Jumping straight in makes for an awkward start (“I haven’t had a relationship that lasted longer than six months” is an early line), but as conducted by the ever-watchable cast and its newly reinvigorated director, Maggie’s Plan quickly falls into step.
Maggie herself is a rare “responsible” spin on the usual Gerwig persona; within the first half-hour she’s inseminating herself and breaking up a marriage, but she’s got some self-awareness. The marriage in question – between “ficto-critical anthropologist” Hawke and a wonderfully Euro-accented Moore, both comic-realist intellectuals – probably wasn’t built to last, though. Until, that is, Maggie realises she’s unhappy with her distanced, high-maintenance paramour and wants the nominal “other woman” to take him back. So develops a fairly recognisable variation on the smart-New-Yorkers-in-love pseudogenre.
Except the quality is so high as to push it far beyond those eye-rolling limits. It isn’t quite as lacerating as the excellent, frustrating Listen Up Philip, but doesn’t need to be; this excursion into graduate neuroses and writer’s block wants us to love its characters, cold selfishness and all, and deftly succeeds. Its core is sweet, its rhythms calm yet tightly-woven, and its comic tone rather masterful (“Žižek is there!”). Miller is a veteran, but while her previous films (including a rare misstep for Daniel Day-Lewis) have been divisive and undercooked, Maggie’s Plan – right down to its lovely final sequence – could be a reset, a satisfying slice of well-characterised, perfectly acted cinema that reannounces the writer-director as a truly interesting voice.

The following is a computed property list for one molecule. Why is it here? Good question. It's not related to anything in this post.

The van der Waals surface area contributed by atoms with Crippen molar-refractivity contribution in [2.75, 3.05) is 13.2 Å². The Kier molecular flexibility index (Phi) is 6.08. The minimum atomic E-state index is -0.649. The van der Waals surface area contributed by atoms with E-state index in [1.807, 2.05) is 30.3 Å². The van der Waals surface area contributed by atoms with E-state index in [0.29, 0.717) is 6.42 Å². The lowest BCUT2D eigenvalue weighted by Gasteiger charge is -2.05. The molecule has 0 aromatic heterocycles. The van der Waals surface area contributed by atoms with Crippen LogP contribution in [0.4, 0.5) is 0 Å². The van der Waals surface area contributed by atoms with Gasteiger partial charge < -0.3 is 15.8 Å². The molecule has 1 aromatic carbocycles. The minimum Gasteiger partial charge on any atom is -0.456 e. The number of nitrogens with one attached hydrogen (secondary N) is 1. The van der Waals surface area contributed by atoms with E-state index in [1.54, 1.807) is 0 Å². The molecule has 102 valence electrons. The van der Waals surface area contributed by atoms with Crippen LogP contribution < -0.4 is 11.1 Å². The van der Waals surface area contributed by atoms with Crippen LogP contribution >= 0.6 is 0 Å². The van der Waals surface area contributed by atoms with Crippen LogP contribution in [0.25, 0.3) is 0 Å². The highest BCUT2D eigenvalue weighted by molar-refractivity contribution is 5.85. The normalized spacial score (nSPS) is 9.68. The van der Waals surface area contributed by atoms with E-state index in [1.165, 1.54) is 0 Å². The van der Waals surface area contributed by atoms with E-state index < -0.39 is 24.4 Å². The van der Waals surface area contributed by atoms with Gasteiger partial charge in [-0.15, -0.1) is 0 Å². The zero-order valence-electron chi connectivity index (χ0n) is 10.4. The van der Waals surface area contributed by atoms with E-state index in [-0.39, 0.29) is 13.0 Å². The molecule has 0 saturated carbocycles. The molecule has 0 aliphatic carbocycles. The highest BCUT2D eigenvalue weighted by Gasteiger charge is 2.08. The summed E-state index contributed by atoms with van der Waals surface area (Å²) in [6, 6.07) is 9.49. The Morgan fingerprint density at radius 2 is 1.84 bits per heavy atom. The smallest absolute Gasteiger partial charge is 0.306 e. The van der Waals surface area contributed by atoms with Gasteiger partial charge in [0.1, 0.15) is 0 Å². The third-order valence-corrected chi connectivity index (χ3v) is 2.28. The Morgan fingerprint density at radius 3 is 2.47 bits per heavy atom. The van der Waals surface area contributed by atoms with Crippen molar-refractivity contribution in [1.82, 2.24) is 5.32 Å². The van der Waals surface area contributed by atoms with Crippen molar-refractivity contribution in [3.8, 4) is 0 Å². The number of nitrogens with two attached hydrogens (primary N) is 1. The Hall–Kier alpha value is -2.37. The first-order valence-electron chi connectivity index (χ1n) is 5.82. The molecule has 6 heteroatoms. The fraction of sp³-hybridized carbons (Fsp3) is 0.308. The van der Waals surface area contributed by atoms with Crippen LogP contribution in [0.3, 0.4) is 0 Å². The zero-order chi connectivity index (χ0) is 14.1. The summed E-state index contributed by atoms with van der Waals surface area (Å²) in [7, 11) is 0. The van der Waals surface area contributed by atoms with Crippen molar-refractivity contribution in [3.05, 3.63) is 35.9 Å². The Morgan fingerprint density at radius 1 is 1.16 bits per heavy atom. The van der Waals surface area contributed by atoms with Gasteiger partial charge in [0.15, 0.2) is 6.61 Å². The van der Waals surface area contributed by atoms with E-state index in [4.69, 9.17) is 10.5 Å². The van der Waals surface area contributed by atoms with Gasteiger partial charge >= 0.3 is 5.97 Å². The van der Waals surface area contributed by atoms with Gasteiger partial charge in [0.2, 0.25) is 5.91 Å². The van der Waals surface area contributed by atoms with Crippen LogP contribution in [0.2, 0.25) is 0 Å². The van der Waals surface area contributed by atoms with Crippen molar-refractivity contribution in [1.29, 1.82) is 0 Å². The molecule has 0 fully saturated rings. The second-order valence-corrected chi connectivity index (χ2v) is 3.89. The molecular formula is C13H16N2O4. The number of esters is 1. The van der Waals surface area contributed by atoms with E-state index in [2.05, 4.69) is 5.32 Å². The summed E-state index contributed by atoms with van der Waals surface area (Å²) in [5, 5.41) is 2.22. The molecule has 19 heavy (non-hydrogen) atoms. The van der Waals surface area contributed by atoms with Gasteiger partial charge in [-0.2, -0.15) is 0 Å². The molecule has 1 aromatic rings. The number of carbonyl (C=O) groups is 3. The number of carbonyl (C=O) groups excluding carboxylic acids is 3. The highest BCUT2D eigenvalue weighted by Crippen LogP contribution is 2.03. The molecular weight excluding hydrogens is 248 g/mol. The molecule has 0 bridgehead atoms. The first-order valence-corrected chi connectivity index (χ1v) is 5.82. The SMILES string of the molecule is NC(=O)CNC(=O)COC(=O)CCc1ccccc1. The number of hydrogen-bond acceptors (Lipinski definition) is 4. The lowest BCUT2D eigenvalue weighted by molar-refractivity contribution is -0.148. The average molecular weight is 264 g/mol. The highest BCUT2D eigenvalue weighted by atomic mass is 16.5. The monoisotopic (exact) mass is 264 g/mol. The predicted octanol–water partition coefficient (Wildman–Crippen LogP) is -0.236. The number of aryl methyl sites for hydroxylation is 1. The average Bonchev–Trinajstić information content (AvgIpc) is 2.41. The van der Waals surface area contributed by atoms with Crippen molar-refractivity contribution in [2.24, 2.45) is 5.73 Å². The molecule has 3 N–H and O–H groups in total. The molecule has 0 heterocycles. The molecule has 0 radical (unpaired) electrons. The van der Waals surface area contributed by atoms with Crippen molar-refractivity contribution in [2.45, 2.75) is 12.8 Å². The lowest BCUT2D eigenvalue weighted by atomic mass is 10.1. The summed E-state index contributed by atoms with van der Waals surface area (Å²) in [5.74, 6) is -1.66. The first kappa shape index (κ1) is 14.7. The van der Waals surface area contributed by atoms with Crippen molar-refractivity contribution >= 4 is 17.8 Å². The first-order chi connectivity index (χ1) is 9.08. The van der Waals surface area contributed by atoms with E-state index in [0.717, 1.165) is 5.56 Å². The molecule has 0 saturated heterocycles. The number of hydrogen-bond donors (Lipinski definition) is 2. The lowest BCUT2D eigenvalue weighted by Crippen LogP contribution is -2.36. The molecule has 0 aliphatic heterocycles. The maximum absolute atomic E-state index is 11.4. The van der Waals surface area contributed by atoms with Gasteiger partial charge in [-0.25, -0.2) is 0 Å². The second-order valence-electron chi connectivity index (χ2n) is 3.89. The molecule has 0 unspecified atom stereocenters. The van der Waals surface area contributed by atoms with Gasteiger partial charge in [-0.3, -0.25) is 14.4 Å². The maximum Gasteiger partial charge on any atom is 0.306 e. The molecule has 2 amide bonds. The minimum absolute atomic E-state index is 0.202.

A sometimes affecting but above all funny treatise on independence, womanhood and the surprising gulf between affectionate love and relationship functionality, Maggie’s Plan boasts effortlessly great performances, a consistently strong script and conspicuously exceptional production design. It sticks with familiar styles but does so with unique ideas and heartfelt panache.
CAST: Greta Gerwig, Ethan Hawke, Bill Hader, Julianne Moore, Maya Rudolph, Wallace Shawn
DIRECTOR: Rebecca Miller
WRITER: Rebecca Miller (screenplay), Karen Rinaldi (story)
SYNOPSIS: Maggie’s (Greta Gerwig) plan to have a baby on her own is derailed when she falls in love with John (Ethan Hawke), and destroys his marriage. After falling out of love with him, however, she comes up with another perfect plan: reuniting John with his ex-wife (Julianne Moore).